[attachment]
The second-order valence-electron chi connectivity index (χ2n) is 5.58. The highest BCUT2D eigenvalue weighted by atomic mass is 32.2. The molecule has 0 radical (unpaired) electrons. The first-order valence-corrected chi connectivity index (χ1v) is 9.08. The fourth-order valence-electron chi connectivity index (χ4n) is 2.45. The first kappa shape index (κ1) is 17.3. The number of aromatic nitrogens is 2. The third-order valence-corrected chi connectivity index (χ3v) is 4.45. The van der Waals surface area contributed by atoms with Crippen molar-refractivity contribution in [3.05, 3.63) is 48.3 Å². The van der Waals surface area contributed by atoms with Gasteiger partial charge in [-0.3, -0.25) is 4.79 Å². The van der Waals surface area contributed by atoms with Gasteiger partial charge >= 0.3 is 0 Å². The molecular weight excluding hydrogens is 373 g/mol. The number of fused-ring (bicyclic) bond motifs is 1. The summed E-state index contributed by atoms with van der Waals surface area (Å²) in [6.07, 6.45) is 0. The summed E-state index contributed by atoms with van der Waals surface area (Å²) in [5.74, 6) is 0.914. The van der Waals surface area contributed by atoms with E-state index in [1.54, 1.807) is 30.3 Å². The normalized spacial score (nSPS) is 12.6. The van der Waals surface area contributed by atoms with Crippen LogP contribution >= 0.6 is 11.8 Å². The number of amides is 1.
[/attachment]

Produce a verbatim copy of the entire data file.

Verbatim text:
The second-order valence-electron chi connectivity index (χ2n) is 5.58. The highest BCUT2D eigenvalue weighted by atomic mass is 32.2. The molecule has 0 radical (unpaired) electrons. The first-order valence-corrected chi connectivity index (χ1v) is 9.08. The fourth-order valence-electron chi connectivity index (χ4n) is 2.45. The first kappa shape index (κ1) is 17.3. The number of aromatic nitrogens is 2. The third-order valence-corrected chi connectivity index (χ3v) is 4.45. The van der Waals surface area contributed by atoms with Crippen molar-refractivity contribution in [3.05, 3.63) is 48.3 Å². The van der Waals surface area contributed by atoms with Gasteiger partial charge in [-0.3, -0.25) is 4.79 Å². The van der Waals surface area contributed by atoms with Gasteiger partial charge >= 0.3 is 0 Å². The molecular weight excluding hydrogens is 373 g/mol. The number of fused-ring (bicyclic) bond motifs is 1. The summed E-state index contributed by atoms with van der Waals surface area (Å²) in [6.07, 6.45) is 0. The summed E-state index contributed by atoms with van der Waals surface area (Å²) in [5.74, 6) is 0.914. The van der Waals surface area contributed by atoms with E-state index in [1.54, 1.807) is 30.3 Å². The normalized spacial score (nSPS) is 12.6. The van der Waals surface area contributed by atoms with Crippen LogP contribution >= 0.6 is 11.8 Å². The number of amides is 1.